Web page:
# $Y^3$ congruent to $1 \pmod {p}$

How to get the condition on $p$ for which $y^3$ congruent to $1$ modulo $p$ has $3$ solutions ( $1$ solution $x= 1$ is always possible, right ?).

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Are you trying to ask why the equation $\,y^3=1\pmod p\,$ has 3 solutions, $\,p\,$ a prime? Solutions...in some extension field of $\,\Bbb F_p:=\Bbb Z/p\Bbb Z\,$ , of course...? – DonAntonio Sep 20 '12 at 17:46
Hint: $\mathbb{F}_p$ is a field, and $y^3 - 1 = 0$ if and only if $(y-1)(y^2 + y + 1) = 0$. So the question is: for what $p$ does $y^2 + y + 1 = 0$ have two solutions? – JavaMan Sep 20 '12 at 18:19
$y^3 \equiv 2 \pmod p$ is more interesting. $y^3 \equiv 3 \pmod p$ is at the same level of difficulty, you don't see it quite as often. – Will Jagy Sep 20 '12 at 21:00
Here we go, $2$ is Gauss, $3$ is Jacobi. – Will Jagy Sep 20 '12 at 21:09

Let $\mathbb{F}^\ast$ denote the group of nonzero elements of the finite field order $p$.

Clearly the roots of $y^3-1$ form a subgroup of $\mathbb{F}^\ast$ of order 3 or 1, and any such subgroup of order three has the roots of $y^3-1$.

That abelian group has a subgroup of order 3 iff $3$ divides $|\mathbb{F}^\ast|=p-1$.

A problem that can happen is that if the characteristic of $\mathbb{F}$ is 3, then then $y^3-1=(y-1)^3$ only has 1 distinct root. I'm not positive, but I'm pretty sure as long as $p$ is not a power of 3, it always has distinct roots.

Of course, $p$ would not be a power of 3 if 3 divided $p-1$.

So! I believe the criterion is that 3 divides $p-1$.

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If it is a finite field, then $p$ is a prime. Except $3$ itself, no prime is a power of $3$. – celtschk Sep 20 '12 at 21:21
@celtschk You'll notice that I never assumed $p$ was prime (just that $\mathbb{F}$ is a field of order $p$), so that is a non-issue. Since the OP was unclear on the point, I left the order of the field open to be a power of a prime. Yeah, $p$ suggests "prime", but there is no reason to restrict to that case. – rschwieb Sep 21 '12 at 12:15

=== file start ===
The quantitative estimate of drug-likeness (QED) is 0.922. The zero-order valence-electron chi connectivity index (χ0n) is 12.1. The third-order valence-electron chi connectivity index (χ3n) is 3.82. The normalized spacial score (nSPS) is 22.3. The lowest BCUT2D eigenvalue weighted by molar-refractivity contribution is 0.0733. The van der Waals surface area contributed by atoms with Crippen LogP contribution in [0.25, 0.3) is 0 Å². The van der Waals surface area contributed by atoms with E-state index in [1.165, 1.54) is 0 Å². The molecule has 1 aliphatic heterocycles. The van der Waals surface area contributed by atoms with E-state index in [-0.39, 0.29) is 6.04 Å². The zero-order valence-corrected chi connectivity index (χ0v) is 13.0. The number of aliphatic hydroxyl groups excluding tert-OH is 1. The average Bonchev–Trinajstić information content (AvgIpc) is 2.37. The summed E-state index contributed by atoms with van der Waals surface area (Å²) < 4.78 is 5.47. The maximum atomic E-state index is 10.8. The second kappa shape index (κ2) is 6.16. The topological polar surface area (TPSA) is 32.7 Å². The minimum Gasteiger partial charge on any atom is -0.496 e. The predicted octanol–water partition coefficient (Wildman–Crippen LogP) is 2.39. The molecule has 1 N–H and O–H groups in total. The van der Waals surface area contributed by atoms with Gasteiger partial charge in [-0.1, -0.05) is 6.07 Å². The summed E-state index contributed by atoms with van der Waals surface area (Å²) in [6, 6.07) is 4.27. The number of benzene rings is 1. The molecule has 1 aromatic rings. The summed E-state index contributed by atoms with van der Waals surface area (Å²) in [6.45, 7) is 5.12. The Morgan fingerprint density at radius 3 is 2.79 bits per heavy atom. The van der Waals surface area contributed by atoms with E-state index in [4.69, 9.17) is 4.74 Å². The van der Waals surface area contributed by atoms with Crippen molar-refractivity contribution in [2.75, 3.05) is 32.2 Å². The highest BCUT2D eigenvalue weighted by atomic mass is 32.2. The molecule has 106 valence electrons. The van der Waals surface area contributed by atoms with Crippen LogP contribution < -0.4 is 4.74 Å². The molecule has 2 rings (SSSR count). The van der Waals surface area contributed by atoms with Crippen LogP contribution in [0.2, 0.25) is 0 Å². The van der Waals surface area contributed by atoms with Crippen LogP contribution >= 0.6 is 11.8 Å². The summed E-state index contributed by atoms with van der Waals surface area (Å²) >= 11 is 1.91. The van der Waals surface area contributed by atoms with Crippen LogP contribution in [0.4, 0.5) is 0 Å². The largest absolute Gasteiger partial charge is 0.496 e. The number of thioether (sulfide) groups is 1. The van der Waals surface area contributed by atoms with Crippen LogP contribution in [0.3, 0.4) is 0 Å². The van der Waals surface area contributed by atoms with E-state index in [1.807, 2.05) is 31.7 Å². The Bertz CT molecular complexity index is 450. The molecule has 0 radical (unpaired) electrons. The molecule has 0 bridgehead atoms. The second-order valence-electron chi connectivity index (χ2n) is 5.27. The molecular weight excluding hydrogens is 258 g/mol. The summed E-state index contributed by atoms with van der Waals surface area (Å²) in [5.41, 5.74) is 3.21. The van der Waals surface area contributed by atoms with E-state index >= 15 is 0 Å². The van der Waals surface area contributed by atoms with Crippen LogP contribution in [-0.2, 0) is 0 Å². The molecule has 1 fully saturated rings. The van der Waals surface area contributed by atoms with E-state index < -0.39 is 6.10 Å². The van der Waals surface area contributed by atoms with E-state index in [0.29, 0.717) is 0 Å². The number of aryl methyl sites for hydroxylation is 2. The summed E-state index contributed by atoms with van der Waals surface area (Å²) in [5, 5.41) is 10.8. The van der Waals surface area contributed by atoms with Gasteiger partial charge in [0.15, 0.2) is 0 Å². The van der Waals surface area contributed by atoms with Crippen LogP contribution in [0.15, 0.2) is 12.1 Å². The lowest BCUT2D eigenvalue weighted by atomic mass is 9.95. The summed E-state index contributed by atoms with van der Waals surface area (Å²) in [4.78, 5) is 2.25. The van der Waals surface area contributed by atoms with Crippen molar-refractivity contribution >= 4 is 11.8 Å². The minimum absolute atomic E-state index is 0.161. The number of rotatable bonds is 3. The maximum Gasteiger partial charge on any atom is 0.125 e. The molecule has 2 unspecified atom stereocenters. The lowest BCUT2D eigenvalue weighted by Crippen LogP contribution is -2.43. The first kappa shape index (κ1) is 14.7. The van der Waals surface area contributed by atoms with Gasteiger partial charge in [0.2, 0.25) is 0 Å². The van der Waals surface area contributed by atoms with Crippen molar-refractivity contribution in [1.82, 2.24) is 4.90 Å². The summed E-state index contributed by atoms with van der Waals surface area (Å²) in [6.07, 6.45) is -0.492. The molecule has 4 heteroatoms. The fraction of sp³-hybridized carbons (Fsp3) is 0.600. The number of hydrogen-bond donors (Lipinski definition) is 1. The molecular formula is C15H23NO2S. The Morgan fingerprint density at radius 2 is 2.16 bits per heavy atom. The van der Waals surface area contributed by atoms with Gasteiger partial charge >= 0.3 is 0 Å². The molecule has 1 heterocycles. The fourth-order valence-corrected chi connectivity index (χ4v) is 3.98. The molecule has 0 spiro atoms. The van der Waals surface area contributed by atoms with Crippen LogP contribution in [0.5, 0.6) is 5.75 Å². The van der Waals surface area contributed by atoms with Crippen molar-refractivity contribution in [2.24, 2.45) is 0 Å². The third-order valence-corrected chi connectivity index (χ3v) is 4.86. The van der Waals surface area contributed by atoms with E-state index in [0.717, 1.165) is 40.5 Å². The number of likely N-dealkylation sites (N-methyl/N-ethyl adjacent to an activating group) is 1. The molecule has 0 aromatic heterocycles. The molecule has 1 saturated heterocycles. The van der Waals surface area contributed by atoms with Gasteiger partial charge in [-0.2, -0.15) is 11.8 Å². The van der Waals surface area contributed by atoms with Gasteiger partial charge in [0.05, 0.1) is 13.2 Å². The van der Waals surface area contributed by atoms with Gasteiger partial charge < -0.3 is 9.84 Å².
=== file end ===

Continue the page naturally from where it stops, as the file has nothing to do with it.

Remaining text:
$y^3-1= (y-1)(y^2 + y + 1)$ and so $y^3-1=0$ has more roots iff $y^2 + y + 1 = 0$ has a root $y\ne 1$. By the classical quadratic formula, this happens iff $-3$ is a square mod $p$. This happens exactly when $p=3$ or $p\equiv 1 \bmod 3$, by quadratic reciprocity.

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Something's off with the first line, because $y^2+y+1=0$ has 1 as a root in $\mathbb{F}_3$, but 1 is the only root of $y^3-1$ over $\mathbb{F}_3$. – rschwieb Sep 20 '12 at 19:33
@rschwieb, you're right, $p=3$ is a special case. – lhf Sep 20 '12 at 20:40
I added explension for why this is a special case – Belgi Sep 20 '12 at 20:49
But for $p=3$, the only non-zero elements are $1$ and $2$, so there's no way you get 3 different roots. – celtschk Sep 20 '12 at 21:25

To add to the answers given and address the question about when all the solutions are different: we are looking at the polynomial $x^{3}-1$ over the field $\mathbb{F}_{p}$.

The question is when this polynomial have distinct roots (in some extension): if $p=3$ then $(x^{3}-1)'=3x^{2}\equiv0$ so its not separable and have some multiple roots.

When $p\neq3$ we have $(x^{3}-1)'=3x^{2}\not\equiv0$ hence have $3$ distinct roots.

So this is the reason $p=3$ is a special case. about when all the roots are in $\mathbb{F}_{p}$it self is in the other answers.

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The group $\mathbb{Z}/p\mathbb{Z}^*$ is cyclic of order $p-1$ (look up primitive element/root). The question is about the existence of elements of order 3 (the element of order 1 is always there). The basic theory of cyclic groups tells that these exist, iff $3\mid p-1$ or, equivalently, $p\equiv1\pmod3$.

If $p$ does not satisfy this congruence, then the primitive cubic roots of unity reside in the (unique up to isomorphism) quadratic extension field $GF(p^2)$.

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